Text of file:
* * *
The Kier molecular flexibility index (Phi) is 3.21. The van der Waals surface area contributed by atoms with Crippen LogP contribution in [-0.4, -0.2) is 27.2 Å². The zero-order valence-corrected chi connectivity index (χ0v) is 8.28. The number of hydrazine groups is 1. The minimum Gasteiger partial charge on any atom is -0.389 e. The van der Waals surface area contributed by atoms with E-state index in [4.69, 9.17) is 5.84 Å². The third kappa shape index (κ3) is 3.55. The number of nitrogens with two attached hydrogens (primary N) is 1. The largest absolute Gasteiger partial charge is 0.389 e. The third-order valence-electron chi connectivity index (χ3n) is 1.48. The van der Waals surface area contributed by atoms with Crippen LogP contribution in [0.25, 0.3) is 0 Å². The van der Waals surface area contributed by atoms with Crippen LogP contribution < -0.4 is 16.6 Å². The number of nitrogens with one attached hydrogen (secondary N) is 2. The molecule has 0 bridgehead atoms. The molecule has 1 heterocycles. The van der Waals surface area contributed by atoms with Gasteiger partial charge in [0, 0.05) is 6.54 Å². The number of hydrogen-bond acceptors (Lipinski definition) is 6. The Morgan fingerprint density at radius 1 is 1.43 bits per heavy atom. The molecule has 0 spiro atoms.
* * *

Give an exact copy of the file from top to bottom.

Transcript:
The Kier molecular flexibility index (Phi) is 3.21. The van der Waals surface area contributed by atoms with Crippen LogP contribution in [-0.4, -0.2) is 27.2 Å². The zero-order valence-corrected chi connectivity index (χ0v) is 8.28. The number of hydrazine groups is 1. The minimum Gasteiger partial charge on any atom is -0.389 e. The van der Waals surface area contributed by atoms with E-state index in [4.69, 9.17) is 5.84 Å². The third kappa shape index (κ3) is 3.55. The number of nitrogens with two attached hydrogens (primary N) is 1. The largest absolute Gasteiger partial charge is 0.389 e. The third-order valence-electron chi connectivity index (χ3n) is 1.48. The van der Waals surface area contributed by atoms with Crippen LogP contribution in [0.25, 0.3) is 0 Å². The van der Waals surface area contributed by atoms with Crippen LogP contribution < -0.4 is 16.6 Å². The number of nitrogens with one attached hydrogen (secondary N) is 2. The molecule has 0 bridgehead atoms. The molecule has 1 heterocycles. The van der Waals surface area contributed by atoms with Gasteiger partial charge in [0, 0.05) is 6.54 Å². The number of hydrogen-bond acceptors (Lipinski definition) is 6. The Morgan fingerprint density at radius 1 is 1.43 bits per heavy atom. The molecule has 0 spiro atoms.